And God said, “Let the earth sprout vegetation, plants yielding seed, and fruit trees bearing fruit in which is their seed, each according to its kind, on the earth.” And it was so. – Genesis 1:11
A few years ago, we bought a camp on some land in Mississippi that we call Rhea Plantation. Technically it’s a pine plantation, but it came with a few fruit trees too. I can hardly wait for springtime each year as I anticipate the budding fruit trees and the appearance of tiny, abundant fruit. At the first hint of spring I begin curiously inspecting the trees, like a child looking at presents under the Christmas tree. I’m not a gardener. I can’t plant anything and keep it alive, despite my best efforts. The fruit trees I enjoy were planted and cultivated by another, years before I even knew they existed. I find myself literally enjoying the fruit of someone else’s labor.
For someone with such a brown thumb, this is quite a blessing.
My favorite fruit bearing plants at the camp are blueberry bushes. At first I thought they were too old and tired to produce. But they prove me wrong each year with an abundance of beautiful whitish-pink flowers that promise an equally abundant harvest of plump, juicy blueberries. It’s surprisingly fun to watch tiny berries form and mature week after week, until they reach a deep blue color, just right for picking.
Don’t get me wrong, these bushes aren’t perfect. They’ve been neglected over the years. They have several dead branches and really need some expert pruning. Still, I am delighted by their colorful fruit that returns year after year.
My least favorite so-called fruit producer is a muscadine vine, which stands right beside the blueberry bushes. At one time, probably many years ago, a vinedresser planted these vines on a carefully crafted trellis. Over the years, the wood rotted and buckled under the weight of the twisted, gangly vine. Each year I hope for a harvest of muscadines, but I am always disappointed.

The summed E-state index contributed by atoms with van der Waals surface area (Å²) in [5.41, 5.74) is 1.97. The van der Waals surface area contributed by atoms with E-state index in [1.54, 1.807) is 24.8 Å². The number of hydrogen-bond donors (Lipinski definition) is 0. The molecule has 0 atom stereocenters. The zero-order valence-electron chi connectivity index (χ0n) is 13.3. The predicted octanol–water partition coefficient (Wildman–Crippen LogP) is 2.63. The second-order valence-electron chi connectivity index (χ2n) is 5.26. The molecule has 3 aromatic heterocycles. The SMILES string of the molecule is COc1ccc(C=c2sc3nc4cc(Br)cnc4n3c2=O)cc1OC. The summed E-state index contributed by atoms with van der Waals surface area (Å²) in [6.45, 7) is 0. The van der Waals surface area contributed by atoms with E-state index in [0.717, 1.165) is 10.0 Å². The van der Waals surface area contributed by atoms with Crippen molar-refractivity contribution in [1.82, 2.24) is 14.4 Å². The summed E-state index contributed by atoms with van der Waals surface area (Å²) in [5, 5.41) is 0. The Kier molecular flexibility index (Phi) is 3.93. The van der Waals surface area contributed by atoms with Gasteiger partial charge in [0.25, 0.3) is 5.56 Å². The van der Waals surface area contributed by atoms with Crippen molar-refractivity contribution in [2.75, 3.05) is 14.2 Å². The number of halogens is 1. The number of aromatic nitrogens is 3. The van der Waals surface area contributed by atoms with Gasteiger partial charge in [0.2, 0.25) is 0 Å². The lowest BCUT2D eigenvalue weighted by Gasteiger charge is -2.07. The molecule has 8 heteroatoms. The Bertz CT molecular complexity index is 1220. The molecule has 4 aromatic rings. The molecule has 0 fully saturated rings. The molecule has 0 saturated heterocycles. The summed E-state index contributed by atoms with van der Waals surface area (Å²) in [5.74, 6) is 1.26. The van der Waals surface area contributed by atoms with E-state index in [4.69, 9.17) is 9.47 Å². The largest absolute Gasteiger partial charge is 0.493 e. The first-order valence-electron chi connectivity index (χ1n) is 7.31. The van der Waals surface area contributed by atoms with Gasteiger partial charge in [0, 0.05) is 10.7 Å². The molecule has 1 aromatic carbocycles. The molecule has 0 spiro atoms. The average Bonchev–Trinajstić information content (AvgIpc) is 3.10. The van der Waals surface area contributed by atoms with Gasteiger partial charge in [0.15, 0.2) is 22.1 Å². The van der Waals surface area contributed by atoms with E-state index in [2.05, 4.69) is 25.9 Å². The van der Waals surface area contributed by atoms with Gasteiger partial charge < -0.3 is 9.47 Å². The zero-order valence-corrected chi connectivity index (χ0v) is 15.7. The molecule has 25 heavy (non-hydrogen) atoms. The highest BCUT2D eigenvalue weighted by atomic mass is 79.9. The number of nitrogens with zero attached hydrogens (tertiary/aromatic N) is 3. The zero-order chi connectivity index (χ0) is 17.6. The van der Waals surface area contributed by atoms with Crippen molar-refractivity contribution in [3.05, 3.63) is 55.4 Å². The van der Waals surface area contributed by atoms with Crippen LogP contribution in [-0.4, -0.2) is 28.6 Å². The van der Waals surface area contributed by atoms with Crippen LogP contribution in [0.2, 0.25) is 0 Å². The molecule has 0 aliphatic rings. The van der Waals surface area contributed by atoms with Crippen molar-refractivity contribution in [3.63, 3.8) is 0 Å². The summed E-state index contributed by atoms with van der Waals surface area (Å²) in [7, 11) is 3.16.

This year, the barren muscadine vine reached out and grabbed hold of the fruitful blueberry bush. At first it looked like the muscadine vine and the blueberry bush were mingling nicely, working together to produce fruit. But upon further examination I realized the muscadine was not producing a thing. It’s vine was carefully, manipulatively twisting around the blueberry stems, even around the blueberries themselves.
It was as if the muscadine vine could no longer stand a shameful existence next to such a beautiful example of fruitfulness. It seemed to be cruelly reaching out to steal some of the blueberry bush’s glory, and to choke its life out in the process–to break the blueberry bush beneath its weight, like it broke the trellis that was meant to be its shelter and boundary.
I hear Jesus’ words echoing in my mind as I consider these things. He often used visual objects in nature to teach His followers about life. I find that I am no different than they. Simple lessons sometimes are the most profound.
Like the blueberry bush and the muscadine vine, we have been created for a specific, God-given purpose. We can get lazy and ignore our calling, letting others carry our load, potentially destroying their effectiveness. Or, we can do what we’ve been called to do, realizing we cannot attain perfection this side of heaven. There will always be a need for pruning. There will always be parts of us that are dead weight, needing to be cut off and left behind. We must be wary of people who refuse to do what God has called them to do, those who live unproductive lives, jealous of other people. We must be careful not to link arms with people who just want to be like us, instead of just being who God made them to be. This type of relationship will seem good in the beginning but will ultimately choke us under its weight, and cause us to forget who God has called us to be. Anytime we go outside the boundaries of our God-given purpose, we forget who we truly are, rendering us unfruitful.
I don’t have any person or relationship in mind as I write this. I only know that I hear the Master Vinedresser warning and instructing me as I consider blueberries and muscadines.
By this my Father is glorified, that you bear much fruit and so prove to be my disciples. – John 15:8